Then he was harassed by doubts whether the Turks were not in the right, and the Christians in the wrong. Then he was troubled by a maniacal impulse which prompted him to pray to the trees, to a broomstick, to the parish bull. As yet, however, he was only entering the Valley of the Shadow of Death. Soon the darkness grew thicker. Hideous forms floated before him. Sounds of cursing and wailing were in his ears. His way ran through stench and fire, close to the mouth of the bottomless pit. He began to be haunted by a strange curiosity about the unpardonable sin, and by a morbid longing to commit it.

But the most frightful of all the forms which his disease took was a propensity to utter blasphemy, and especially to renounce his share in the benefits of the redemption. Night and day, in bed, at table, at work, evil spirits, as he imagined, were repeating close to his ear the words, “Sell him! Sell him!” He struck at the hobgoblins; he pushed them from him; but still they were ever at his side. He cried out in answer to them, hour after hour, “Never, never! Not for thousands of worlds –not for thousands!” At length, worn out by this long agony, he suffered the fatal words to escape him, “Let him go, if he will.”

Then his misery became more fearful than ever. He had done what could not be forgiven. He had forfeited his part of the great sacrifice. Like Esau, he had sold his birthright, and there was no longer any place for repentance. “None,” he afterwards wrote, “knows the terrors of those days but myself.”

He has described his sufferings with singular energy, simplicity, and pathos. He envied the brutes; he envied the very stones in the street, and the tiles on the houses. The sun seemed to withhold its light and warmth from him. His body, though cast in a sturdy mold, and though still in the highest vigor of youth, trembled whole days together with the fear of death and judgment. He fancied that this trembling was the sign set on the worst reprobates, the sign which God had put on Cain. The unhappy man’s emotion destroyed his power of digestion. He had such pains that he expected to burst asunder like Judas, whom he regarded as his prototype.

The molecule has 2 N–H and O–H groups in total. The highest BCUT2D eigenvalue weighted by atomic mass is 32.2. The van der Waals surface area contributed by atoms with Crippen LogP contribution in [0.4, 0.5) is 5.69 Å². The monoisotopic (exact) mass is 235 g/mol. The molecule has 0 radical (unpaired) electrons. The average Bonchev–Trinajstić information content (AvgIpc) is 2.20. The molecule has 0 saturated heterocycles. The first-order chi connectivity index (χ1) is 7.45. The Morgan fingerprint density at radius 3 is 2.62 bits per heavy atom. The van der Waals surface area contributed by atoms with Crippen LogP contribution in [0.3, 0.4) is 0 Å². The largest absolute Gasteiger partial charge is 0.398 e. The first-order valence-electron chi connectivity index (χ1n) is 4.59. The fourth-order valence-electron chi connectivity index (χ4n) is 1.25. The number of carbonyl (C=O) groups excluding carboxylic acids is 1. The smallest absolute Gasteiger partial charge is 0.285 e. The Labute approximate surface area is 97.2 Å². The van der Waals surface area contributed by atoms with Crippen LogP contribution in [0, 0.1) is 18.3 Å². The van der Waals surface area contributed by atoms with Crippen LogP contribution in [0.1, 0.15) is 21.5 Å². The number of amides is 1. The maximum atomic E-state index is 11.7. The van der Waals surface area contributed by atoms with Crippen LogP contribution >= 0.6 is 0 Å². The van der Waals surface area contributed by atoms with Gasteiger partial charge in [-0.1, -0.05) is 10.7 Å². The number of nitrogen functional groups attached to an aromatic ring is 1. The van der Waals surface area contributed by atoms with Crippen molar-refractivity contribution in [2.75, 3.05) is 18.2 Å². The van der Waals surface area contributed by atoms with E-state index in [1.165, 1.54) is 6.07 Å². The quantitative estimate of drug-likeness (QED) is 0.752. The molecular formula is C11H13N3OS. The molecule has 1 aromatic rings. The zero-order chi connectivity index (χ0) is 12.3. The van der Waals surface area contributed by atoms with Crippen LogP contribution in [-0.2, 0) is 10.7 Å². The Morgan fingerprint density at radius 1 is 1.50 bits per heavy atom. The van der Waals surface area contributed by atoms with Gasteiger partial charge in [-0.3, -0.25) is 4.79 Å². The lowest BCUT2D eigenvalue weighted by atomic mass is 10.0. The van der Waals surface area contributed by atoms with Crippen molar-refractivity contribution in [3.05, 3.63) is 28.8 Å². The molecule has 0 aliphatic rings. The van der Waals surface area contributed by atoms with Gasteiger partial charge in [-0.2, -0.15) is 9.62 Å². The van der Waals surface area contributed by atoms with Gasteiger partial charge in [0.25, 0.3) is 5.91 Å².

Neither the books which Bunyan read nor the advisers whom he consulted were likely to do much good in a case like his. His small library had received a most unseasonable addition “the account of the lamentable end of Francis Spira. One ancient man of high repute for piety, whom the sufferer consulted gave an opinion which might well have produced fatal consequences. “I am afraid,” said Bunyan, “that I have committed the sin against the Holy Ghost.” “Indeed,” said the old fanatic,” I am afraid that you have.”

At length the clouds broke; the light became clearer and clearer, and the enthusiast, who had imagined that he was branded with the mark of the first murderer, and destined to the end of the arch-traitor, enjoyed peace and a cheerful confidence in the mercy of God.

Years elapsed, however, before his nerves, which had been so perilously over-strained, recovered their tone. When he had joined a Baptist Society at Bedford, and was for the first time admitted to partake of the Eucharist, it was with difficulty that he could refrain from imprecating destruction on his brethren while the cup was passing from hand to hand. After he had been some time a member of the congregation he began to preach; and his sermons produced a powerful effect. He was, indeed, illiterate; but he spoke to illiterate men. The severe training through which he had passed had given him such an experimental knowledge of all the modes of religious melancholy as he could never have gathered from books; and his vigorous genius, animated by a fervent spirit of devotion, enabled him not only to exercise a great influence over the vulgar, but even to extort the half-contemptuous admiration of scholars. Yet it was long before he ceased to be tormented by an impulse which urged him to utter words of horrible impiety in the pulpit.

End of Part One.